Results from the Minnesota Site in the Employment Retention and Advancement Project

By Allen J. LeBlanc, Cynthia Miller, Karin Martinson, Gilda Azurdia

Despite advances in the development of programs to help welfare recipients find jobs, a significant portion of the welfare caseload remains on the rolls for long periods without working. This report evaluates the effectiveness of a program in Minnesota, the Tier 2 program, designed to assist those recipients. It was evaluated as part of the Employment Retention and Advancement project, which is testing 15 programs nationwide. The project is being conducted by MDRC, under contract to the Administration for Children and Families in the U.S. Department of Health and Human Services, with additional funding from the U.S. Department of Labor.

The Tier 2 program operated in Hennepin County, which includes the city of Minneapolis, and was built on the services provided by the county’s preexisting welfare-to-work program, the Tier 1 program. Tier 2 differed from Tier 1 as follows: (1) case managers worked with smaller caseloads; (2) clients received in-depth assessments to uncover problems that affected them and their families; and (3) it placed greater emphasis on referring individuals to services to address barriers to employment and placing recipients who could not find work in supported employment positions (whereby participants worked for a wage in jobs supervised by program staff).

The Tier 2 program was evaluated starting in 2002 using a random assignment research design, whereby eligible individuals were assigned either to a program group, whose members were assigned to Tier 2, or to a control group, whose members remained in Tier 1. The Tier 2 program’s effects were estimated by comparing how the two groups fared over time.

Key Findings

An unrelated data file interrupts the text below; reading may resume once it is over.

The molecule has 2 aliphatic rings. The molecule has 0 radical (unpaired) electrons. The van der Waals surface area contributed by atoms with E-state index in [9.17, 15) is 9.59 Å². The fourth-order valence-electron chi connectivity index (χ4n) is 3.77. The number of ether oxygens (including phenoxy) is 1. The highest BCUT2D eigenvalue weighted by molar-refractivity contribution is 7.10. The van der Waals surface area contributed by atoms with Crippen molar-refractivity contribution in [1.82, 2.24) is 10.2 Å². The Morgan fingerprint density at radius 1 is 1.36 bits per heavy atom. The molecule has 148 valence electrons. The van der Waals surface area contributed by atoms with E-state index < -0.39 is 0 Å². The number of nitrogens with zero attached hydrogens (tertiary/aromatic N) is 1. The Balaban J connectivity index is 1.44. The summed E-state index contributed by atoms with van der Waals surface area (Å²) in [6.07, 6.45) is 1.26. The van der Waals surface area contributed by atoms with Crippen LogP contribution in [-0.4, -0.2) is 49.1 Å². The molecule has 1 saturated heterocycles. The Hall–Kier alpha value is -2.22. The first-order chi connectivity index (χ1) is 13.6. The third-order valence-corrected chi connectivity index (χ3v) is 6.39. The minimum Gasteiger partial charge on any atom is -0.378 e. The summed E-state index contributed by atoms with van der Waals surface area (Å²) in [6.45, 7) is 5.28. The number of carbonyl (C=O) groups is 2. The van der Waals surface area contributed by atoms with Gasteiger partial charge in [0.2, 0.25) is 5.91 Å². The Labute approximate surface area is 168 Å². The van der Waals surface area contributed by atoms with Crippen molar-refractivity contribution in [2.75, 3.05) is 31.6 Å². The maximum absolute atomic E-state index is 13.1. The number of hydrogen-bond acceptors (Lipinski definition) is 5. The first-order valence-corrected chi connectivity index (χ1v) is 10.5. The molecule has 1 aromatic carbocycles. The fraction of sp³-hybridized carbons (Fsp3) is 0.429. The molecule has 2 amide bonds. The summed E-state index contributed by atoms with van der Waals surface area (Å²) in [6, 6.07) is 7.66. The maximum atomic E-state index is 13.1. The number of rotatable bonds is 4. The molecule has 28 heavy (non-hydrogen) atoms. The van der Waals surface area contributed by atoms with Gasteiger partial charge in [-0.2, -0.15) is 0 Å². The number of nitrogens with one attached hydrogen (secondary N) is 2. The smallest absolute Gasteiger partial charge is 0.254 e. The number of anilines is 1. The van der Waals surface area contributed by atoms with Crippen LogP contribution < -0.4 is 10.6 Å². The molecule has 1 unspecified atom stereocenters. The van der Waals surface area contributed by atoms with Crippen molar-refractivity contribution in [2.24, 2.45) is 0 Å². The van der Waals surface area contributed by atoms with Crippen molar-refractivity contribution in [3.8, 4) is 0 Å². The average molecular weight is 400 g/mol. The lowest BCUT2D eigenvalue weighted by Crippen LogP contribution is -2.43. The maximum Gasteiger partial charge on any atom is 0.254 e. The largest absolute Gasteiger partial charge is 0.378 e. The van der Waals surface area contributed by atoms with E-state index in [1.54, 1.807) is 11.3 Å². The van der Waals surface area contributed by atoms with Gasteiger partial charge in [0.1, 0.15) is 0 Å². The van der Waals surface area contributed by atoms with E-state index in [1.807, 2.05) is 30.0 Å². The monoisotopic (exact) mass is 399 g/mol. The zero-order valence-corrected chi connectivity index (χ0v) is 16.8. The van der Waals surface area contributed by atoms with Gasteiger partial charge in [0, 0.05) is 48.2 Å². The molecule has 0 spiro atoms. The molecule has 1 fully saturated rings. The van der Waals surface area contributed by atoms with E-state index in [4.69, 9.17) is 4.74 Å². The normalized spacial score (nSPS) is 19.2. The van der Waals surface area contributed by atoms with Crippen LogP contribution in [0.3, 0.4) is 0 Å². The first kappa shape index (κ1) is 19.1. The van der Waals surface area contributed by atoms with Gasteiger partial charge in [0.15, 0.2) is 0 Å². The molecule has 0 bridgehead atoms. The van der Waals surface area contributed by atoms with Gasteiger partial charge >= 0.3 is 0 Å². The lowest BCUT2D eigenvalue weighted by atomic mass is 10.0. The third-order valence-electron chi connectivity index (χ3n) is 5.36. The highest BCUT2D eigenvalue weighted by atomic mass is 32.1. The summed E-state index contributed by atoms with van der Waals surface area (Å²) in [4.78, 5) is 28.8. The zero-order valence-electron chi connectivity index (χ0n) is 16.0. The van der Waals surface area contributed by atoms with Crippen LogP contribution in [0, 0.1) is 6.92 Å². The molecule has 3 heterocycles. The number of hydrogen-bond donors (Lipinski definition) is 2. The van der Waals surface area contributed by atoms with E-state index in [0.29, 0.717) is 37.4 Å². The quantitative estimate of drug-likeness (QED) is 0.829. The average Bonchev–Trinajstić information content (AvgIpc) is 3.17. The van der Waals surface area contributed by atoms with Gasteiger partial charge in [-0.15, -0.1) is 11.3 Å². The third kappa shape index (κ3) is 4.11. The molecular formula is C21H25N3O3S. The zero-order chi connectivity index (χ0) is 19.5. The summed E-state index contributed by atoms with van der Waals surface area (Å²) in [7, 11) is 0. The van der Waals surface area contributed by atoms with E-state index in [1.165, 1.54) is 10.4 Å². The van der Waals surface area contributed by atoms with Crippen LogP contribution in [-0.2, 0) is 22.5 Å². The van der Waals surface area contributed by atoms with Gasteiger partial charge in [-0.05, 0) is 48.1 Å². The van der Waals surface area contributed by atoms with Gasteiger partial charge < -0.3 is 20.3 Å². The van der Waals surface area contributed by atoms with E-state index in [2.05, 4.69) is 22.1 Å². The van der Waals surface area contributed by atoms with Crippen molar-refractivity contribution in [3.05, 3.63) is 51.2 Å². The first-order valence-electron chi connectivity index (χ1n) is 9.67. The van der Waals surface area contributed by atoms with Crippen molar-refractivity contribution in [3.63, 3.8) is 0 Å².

• Although the Tier 2 program was well implemented, it did not increase clients’ use of services to overcome employment barriers, such as problems with mental health, substance use, or domestic violence, or their participation in most other program services. Tier 2 did not increase participation in education or training activities, but it did lead to small increases in job search activities and participation in supported employment.

  • The Tier 2 program had little effect on participants’ employment, earnings, or public assistance receipt. The Tier 2 and Tier 1 groups had similar rates of employment over the follow-up period of one and a half years (about two-thirds of both groups worked at some point). Early on, the Tier 2 program led to a modest increase in employment — and a notable increase in employment among participants who had previous work experience — but these differences did not persist. The Tier 1 and Tier 2 groups had similar rates of Temporary Assistance for Needy Families (TANF) and food stamp receipt, and TANF receipt gradually fell over time at roughly the same rate for both groups. Toward the end of the follow-up period, rates of TANF receipt were somewhat higher for the Tier 2 group; longer-term follow-up will show whether this late effect persists.

These results are not the final word on the Tier 2 program, as MDRC plans to track employment outcomes for three years. The findings do, however, illustrate the persistent challenge of finding strategies to effectively assist individuals who receive cash benefits for long periods. They suggest that lowering caseloads may not be enough for programs to succeed. It may be that lower caseloads and increased staff-client interaction are more effective when clients are also participating in a fuller range of services that address their needs. These findings suggest that in-depth assessments need to be more effectively linked to mechanisms that facilitate referrals and promote service engagement.

Document Details

Publication Type
February 2007
LeBlanc, Allen, Cynthia Miller, Karin Martinson, and Gilda Azurdia. 2007. Results from the Minnesota Site in the Employment Retention and Advancement Project. New York: MDRC.